Background: Weaning from mechanical ventilation (MV) may be impeded by the occurrence of agitation. Loxapine has the ability to control agitation without affecting spontaneous ventilation. The aim of this study was to establish whether loxapine would reduce MV weaning duration in agitated patients.
Methods: We performed a multicentre, double-blind, placebo-controlled, parallel group, randomised trial. Patients who were potential candidates for weaning but exhibited agitation (Richmond Agitation-Sedation Scale score ≥ 2) after sedation withdrawal were randomly assigned to receive either loxapine or placebo. In case of severe agitation, conventional sedation was immediately resumed. The primary endpoint was the time between first administration of loxapine or placebo and successful extubation.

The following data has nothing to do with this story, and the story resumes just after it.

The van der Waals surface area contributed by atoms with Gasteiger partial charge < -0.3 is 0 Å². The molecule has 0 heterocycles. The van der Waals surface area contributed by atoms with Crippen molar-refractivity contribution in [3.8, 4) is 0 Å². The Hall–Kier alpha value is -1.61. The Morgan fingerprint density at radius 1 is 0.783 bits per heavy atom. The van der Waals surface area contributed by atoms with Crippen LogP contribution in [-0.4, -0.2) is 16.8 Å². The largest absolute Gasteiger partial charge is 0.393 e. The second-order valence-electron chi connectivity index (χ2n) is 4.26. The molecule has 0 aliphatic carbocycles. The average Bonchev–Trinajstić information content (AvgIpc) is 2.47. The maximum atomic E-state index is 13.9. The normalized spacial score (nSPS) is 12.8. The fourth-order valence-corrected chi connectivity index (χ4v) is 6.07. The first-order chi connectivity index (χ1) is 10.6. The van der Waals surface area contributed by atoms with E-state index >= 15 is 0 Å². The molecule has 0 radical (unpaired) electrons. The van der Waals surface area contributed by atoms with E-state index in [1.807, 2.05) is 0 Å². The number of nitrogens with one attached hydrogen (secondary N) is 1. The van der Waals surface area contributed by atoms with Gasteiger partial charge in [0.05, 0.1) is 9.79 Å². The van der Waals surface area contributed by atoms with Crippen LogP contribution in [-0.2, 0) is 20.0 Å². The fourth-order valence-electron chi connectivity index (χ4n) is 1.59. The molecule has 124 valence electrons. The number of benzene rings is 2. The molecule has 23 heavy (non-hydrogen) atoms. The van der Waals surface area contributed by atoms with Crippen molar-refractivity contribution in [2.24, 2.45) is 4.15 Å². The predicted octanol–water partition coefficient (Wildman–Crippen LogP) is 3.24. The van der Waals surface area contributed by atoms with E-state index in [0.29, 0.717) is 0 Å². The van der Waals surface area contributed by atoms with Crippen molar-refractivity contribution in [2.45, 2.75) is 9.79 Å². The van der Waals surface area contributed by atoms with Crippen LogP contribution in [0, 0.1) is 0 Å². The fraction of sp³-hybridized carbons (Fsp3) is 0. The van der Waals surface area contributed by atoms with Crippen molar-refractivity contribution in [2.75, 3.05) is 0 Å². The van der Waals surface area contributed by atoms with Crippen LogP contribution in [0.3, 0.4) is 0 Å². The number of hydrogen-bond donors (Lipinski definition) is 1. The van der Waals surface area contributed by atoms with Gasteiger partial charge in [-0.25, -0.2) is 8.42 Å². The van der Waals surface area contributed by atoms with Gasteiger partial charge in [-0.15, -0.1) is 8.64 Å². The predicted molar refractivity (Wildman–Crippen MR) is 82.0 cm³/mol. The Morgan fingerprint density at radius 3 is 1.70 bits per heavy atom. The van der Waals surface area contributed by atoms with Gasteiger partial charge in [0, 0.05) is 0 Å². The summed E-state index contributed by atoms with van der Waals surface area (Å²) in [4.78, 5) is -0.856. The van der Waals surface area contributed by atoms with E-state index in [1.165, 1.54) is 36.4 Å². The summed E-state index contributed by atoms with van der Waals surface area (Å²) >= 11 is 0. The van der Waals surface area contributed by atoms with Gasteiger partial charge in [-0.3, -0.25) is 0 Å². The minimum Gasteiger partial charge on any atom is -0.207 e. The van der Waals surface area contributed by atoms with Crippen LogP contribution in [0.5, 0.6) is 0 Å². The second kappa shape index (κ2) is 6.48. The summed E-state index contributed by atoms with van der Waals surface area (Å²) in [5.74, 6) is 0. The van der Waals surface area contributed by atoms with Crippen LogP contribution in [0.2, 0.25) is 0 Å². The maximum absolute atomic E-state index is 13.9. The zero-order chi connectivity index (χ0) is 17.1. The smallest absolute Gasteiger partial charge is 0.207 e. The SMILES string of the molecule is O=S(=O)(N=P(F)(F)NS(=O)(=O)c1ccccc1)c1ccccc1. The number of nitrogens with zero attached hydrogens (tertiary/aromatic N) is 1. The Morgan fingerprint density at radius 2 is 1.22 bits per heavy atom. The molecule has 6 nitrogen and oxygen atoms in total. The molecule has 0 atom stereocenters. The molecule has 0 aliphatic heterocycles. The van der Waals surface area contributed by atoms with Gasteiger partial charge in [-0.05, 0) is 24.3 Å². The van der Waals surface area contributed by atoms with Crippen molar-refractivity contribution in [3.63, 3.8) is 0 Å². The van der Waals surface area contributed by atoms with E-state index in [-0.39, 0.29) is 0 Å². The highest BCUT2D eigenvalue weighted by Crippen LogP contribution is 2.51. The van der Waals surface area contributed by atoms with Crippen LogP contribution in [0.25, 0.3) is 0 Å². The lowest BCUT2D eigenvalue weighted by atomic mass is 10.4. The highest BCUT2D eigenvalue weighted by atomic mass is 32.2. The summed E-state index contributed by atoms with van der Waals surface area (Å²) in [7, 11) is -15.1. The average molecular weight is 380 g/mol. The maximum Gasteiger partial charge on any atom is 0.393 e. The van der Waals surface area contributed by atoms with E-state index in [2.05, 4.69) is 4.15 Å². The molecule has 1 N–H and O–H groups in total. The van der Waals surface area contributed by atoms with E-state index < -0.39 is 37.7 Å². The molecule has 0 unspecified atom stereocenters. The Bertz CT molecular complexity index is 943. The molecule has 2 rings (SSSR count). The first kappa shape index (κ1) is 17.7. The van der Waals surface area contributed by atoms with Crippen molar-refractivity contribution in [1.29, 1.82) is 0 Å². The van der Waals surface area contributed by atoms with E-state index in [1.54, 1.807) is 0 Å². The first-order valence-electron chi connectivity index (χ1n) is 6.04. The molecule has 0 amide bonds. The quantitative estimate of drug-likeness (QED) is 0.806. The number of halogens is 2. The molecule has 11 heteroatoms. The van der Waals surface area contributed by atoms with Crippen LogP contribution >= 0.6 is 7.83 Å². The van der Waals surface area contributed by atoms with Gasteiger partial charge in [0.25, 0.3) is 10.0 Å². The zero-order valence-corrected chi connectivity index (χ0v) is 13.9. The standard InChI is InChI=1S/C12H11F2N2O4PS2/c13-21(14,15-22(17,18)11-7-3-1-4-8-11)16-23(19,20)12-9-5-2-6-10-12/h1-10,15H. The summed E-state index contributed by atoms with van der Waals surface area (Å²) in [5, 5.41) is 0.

Results: The trial was discontinued after 102 patients were enrolled because of an insufficient inclusion rate. Median times to successful extubation were 3.2 days in the loxapine group and 5 days in the placebo group (relative risk 1.2, 95% CI 0.75-1.88, p = 0.45). During the first 24 h, sedation was more frequently resumed in the placebo group (44% vs 17%, p = 0.01).
Conclusions: In this prematurely stopped trial, loxapine did not significantly shorten weaning from MV. However, loxapine reduced the need for resuming sedation.
Trial registration: Clinicaltrials.gov, NCT01193816 . Registered on 26 August 2010.
Keywords: Agitation; Intensive care unit; Mechanical ventilation; Ventilation weaning.